Wednesday, 26 December 2018

Puccini - La Bohème (London, 2018)

Giacomo Puccini - La Bohème

Royal Opera House, London - 2018

Antonio Pappano, Richard Jones, Michael Fabiano, Nicole Car, Mariusz Kwiecien, Simona Mihai, Florian Sempey, Luca Tittoto, Jeremy White, Wyn Pencarreg, Andrew Macnair, John Morrisey, Thomas Barnard

Opus Arte - Blu-ray

There's no other work of opera that hits you emotionally the way La Bohème does, and that's something you don't want to lose with an inappropriate stage production that sucks the life out of it. The challenge of finding a replacement for John Copley's long-running 40 year old production at the Royal Opera House in Covent Garden then is not without considerable risk, as its production design and tone has become inextricably entwined with the opera and even seared into the consciousness of several generations of opera goers.

Of course it doesn't have to be that way. The genius of Puccini's musical composition and arrangements goes far beyond the mere tugging of heart strings. It's a model of precision that captures a variety of tones and moods, celebrating the spirit of youthful endurance through deprivation and set-backs, of young love and maturity of sentiments, of facing up to changes including the ever-present reality and inevitability of death. It is a serious work, a great work that speaks for itself.

A stage production doesn't really need to do too much to illustrate that any further, and it often seems like Copley's production captured the essence of the work and retained a freshness while Zeffirelli's similarly long-standing production, for example, now looks tired and overwrought. No matter how enduring or suitable the production, La Bohème can always do with a bit of a refresh, even if it's just to take the predictability out of it. And, essentially, that's really all Richard Jones's new production does. Whether it improves on the old production is debatable - although I can't imagine many would think so - but it does highlight new parts of the work that might be lost through over-familiarity.

The locations remain much the same and are instantly recognisable, if a little more minimally stylised in design, which is not surprising since it's a Richard Jones production. The garret in Act I is sparsely furnished, its furnishings presumably gone the same way in earlier occasions as Rodolfo's play - into the furnace to heat the place. Narrow wooden beams bear down on the limited roof-space, a small door leading into it and a skylight above. Its bohemian artist inhabitants do indeed look like scruffy artists in second-hand clothes that may once have been smart, with long hair and unkempt beards. No hipsters here, thank goodness.

Act II is also refreshing for its move away from the traditional French street cafe depiction of Cafe Momus for a rather more obviously upmarket posh restaurant. Once outside of the garret however it also becomes clear that Richard Jones's production has also done away with 1840's Paris Commune setting for a location that is a little more generalised, but certainly evokes the nearby Covent Garden market in some kind of idealised Quality Street box way. It's a little bland, but functional and it doesn't get in the way of the musical performance, which since it's Puccini under Antonio Pappano, means it's in very capable hands, and indeed, Acts I and II are everything they should be; urgently, sweepingly romantic, playful and lyrical.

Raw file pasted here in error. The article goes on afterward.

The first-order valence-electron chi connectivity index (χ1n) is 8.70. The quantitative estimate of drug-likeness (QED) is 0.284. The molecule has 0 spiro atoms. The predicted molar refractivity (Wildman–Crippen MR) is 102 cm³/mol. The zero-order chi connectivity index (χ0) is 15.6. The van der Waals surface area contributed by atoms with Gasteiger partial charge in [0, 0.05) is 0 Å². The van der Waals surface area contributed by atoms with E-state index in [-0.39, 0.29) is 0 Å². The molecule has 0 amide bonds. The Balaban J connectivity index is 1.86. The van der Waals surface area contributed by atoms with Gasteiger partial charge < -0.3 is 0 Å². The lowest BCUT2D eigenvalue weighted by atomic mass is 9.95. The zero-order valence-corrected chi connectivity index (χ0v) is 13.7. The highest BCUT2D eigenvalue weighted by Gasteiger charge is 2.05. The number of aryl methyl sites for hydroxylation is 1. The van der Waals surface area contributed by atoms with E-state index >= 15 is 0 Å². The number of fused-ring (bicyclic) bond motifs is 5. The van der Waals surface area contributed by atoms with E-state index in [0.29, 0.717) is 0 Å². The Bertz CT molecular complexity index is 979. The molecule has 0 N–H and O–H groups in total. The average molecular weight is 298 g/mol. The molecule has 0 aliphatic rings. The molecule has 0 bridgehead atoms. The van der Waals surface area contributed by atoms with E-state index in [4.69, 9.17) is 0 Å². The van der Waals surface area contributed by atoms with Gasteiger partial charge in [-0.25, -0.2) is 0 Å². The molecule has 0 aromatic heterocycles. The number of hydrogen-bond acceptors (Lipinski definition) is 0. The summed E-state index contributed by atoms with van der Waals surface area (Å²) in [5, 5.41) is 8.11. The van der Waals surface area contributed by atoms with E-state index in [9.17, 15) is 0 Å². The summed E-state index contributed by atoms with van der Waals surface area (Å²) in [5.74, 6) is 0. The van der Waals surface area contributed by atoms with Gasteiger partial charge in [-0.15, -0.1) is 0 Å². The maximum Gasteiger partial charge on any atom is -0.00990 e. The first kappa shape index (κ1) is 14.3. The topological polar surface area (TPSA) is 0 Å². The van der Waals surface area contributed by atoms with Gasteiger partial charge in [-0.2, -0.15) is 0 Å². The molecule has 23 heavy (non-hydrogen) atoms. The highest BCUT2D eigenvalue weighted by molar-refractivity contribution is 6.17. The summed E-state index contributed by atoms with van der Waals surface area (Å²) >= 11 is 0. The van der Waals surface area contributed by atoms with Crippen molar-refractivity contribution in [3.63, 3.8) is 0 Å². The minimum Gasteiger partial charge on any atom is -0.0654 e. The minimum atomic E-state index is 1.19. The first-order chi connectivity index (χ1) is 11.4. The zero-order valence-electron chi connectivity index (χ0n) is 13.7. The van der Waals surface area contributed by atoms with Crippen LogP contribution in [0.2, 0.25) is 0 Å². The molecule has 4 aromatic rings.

That also makes up for the lack of imagination shown in the designs for Acts III and IV. Really, Act III is just a stripped-back version of the familiar cold night outside a warm lively tavern scene, with a stage bare but for falling snow and a cardboard-box looking tavern, albeit with Marcello's wall paintings displayed on the outside (which at least shows he can paint, something that the invisible canvas in Act I and his crude stick figure drawings in Act IV don't really get across). The tavern slowly sliding into the background by itself however as the Act progresses just looks weird.

If it still works reasonably well in Act III and on its return to the even more bare garret room (it must have gotten quite cold again) in Act IV it's got a lot to do with Pappano's musical direction but also the performances of the singers. And to be fair Richard Jones's direction of the performances is also good and undoubtedly an important contributing factor to the production still working effectively as a whole. It's not the most adventurous La Bohème, but even La Fura dels Baus didn't feel like they could do much with it and let's not even get into Claus Guth's bohemians in space misfire. Only Stefan Herheim has really been able to bring a completely new approach to in his Den Norske production, deconstructing the opera, exposing its workings and revealing it as the musically impressive and emotionally harrowing masterpiece that we already know it is.

Essentially however La Bohème reinvents itself every time you bring fresh new voices in to reinterpret the work and there's an impressive line-up here. Michael Fabiano's Rodolfo is a revelation. He's a great singer that brings something new and distinctive to a role every time I've seen him, even in the most familiar roles (Alfredo in La Traviata, Don José in Carmen). His Rodolfo is superb; relaxed and confident, charming in humour and persuasive in his romantic intentions towards Mimi; there's a sweetness also in his voice and impeccable delivery that is just irresistible. Nicole Car is perhaps a bit too energetic and full of life as Mimi after her cough and stumble on his doorstep, but just as the music and character develop, so too does the emotional charge between the two of them in the final two acts. The ending is of course devastating.

Links: Royal Opera House